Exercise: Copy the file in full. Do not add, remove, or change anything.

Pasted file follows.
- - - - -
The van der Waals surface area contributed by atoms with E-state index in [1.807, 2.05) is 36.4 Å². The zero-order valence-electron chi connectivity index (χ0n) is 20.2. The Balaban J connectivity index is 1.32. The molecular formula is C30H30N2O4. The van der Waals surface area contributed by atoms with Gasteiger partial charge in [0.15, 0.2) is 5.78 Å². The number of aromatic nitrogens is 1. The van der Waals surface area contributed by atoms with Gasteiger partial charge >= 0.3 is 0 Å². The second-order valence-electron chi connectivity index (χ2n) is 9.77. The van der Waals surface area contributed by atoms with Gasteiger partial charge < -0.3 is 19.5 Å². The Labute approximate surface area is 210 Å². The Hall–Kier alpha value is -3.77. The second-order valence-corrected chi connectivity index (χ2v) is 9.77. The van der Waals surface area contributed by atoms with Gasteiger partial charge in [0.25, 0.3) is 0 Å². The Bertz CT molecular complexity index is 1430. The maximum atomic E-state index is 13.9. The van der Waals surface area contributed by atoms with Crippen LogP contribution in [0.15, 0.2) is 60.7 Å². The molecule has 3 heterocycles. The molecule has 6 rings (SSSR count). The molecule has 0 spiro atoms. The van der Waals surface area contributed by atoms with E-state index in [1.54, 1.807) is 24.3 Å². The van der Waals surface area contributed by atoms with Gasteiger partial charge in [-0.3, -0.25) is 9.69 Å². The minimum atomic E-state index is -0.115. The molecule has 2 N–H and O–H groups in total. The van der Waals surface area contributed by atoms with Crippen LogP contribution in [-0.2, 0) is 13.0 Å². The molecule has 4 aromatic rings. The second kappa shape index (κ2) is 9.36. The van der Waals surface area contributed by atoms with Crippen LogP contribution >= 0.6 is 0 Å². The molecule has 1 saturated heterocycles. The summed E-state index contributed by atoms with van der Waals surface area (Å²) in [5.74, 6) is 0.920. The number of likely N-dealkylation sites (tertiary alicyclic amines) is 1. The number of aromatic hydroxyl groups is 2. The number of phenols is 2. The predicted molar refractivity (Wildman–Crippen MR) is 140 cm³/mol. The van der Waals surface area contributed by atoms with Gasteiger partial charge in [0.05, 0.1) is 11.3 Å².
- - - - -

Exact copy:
The van der Waals surface area contributed by atoms with E-state index in [1.807, 2.05) is 36.4 Å². The zero-order valence-electron chi connectivity index (χ0n) is 20.2. The Balaban J connectivity index is 1.32. The molecular formula is C30H30N2O4. The van der Waals surface area contributed by atoms with Gasteiger partial charge in [0.15, 0.2) is 5.78 Å². The number of aromatic nitrogens is 1. The van der Waals surface area contributed by atoms with Gasteiger partial charge >= 0.3 is 0 Å². The second-order valence-electron chi connectivity index (χ2n) is 9.77. The van der Waals surface area contributed by atoms with Gasteiger partial charge < -0.3 is 19.5 Å². The Labute approximate surface area is 210 Å². The Hall–Kier alpha value is -3.77. The second-order valence-corrected chi connectivity index (χ2v) is 9.77. The van der Waals surface area contributed by atoms with Gasteiger partial charge in [0.25, 0.3) is 0 Å². The Bertz CT molecular complexity index is 1430. The maximum atomic E-state index is 13.9. The van der Waals surface area contributed by atoms with Crippen LogP contribution in [0.15, 0.2) is 60.7 Å². The molecule has 3 heterocycles. The molecule has 6 rings (SSSR count). The molecule has 0 spiro atoms. The van der Waals surface area contributed by atoms with E-state index in [1.54, 1.807) is 24.3 Å². The van der Waals surface area contributed by atoms with Gasteiger partial charge in [-0.3, -0.25) is 9.69 Å². The minimum atomic E-state index is -0.115. The molecule has 2 N–H and O–H groups in total. The van der Waals surface area contributed by atoms with Crippen LogP contribution in [-0.2, 0) is 13.0 Å². The molecule has 4 aromatic rings. The second kappa shape index (κ2) is 9.36. The van der Waals surface area contributed by atoms with Crippen LogP contribution >= 0.6 is 0 Å². The molecule has 1 saturated heterocycles. The summed E-state index contributed by atoms with van der Waals surface area (Å²) in [5.74, 6) is 0.920. The number of likely N-dealkylation sites (tertiary alicyclic amines) is 1. The number of aromatic hydroxyl groups is 2. The number of phenols is 2. The predicted molar refractivity (Wildman–Crippen MR) is 140 cm³/mol. The van der Waals surface area contributed by atoms with Gasteiger partial charge in [0.05, 0.1) is 11.3 Å².